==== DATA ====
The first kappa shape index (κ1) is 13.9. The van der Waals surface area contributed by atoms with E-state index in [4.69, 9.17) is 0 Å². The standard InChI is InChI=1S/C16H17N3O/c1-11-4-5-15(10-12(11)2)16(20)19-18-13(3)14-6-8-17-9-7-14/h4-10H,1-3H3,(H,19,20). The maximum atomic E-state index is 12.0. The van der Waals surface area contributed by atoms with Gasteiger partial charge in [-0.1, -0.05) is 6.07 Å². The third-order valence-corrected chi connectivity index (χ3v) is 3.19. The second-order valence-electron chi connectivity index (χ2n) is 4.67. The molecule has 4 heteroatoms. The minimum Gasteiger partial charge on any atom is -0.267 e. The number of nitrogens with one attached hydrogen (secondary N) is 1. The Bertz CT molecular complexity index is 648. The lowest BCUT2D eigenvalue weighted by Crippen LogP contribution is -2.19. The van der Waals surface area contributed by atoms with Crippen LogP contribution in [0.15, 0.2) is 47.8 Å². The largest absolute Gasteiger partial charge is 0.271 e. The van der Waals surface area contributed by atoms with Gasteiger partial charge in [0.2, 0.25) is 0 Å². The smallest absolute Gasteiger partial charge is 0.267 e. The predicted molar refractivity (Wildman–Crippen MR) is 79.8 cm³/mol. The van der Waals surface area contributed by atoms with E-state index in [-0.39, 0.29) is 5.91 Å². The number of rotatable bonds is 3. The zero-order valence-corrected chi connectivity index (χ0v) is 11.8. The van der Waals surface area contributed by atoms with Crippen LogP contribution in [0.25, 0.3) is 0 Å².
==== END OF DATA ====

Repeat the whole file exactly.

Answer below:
The first kappa shape index (κ1) is 13.9. The van der Waals surface area contributed by atoms with E-state index in [4.69, 9.17) is 0 Å². The standard InChI is InChI=1S/C16H17N3O/c1-11-4-5-15(10-12(11)2)16(20)19-18-13(3)14-6-8-17-9-7-14/h4-10H,1-3H3,(H,19,20). The maximum atomic E-state index is 12.0. The van der Waals surface area contributed by atoms with Gasteiger partial charge in [-0.1, -0.05) is 6.07 Å². The third-order valence-corrected chi connectivity index (χ3v) is 3.19. The second-order valence-electron chi connectivity index (χ2n) is 4.67. The molecule has 4 heteroatoms. The minimum Gasteiger partial charge on any atom is -0.267 e. The number of nitrogens with one attached hydrogen (secondary N) is 1. The Bertz CT molecular complexity index is 648. The lowest BCUT2D eigenvalue weighted by Crippen LogP contribution is -2.19. The van der Waals surface area contributed by atoms with Crippen LogP contribution in [0.15, 0.2) is 47.8 Å². The largest absolute Gasteiger partial charge is 0.271 e. The van der Waals surface area contributed by atoms with Gasteiger partial charge in [0.2, 0.25) is 0 Å². The smallest absolute Gasteiger partial charge is 0.267 e. The predicted molar refractivity (Wildman–Crippen MR) is 79.8 cm³/mol. The van der Waals surface area contributed by atoms with E-state index in [-0.39, 0.29) is 5.91 Å². The number of rotatable bonds is 3. The zero-order valence-corrected chi connectivity index (χ0v) is 11.8. The van der Waals surface area contributed by atoms with Crippen LogP contribution in [0.25, 0.3) is 0 Å².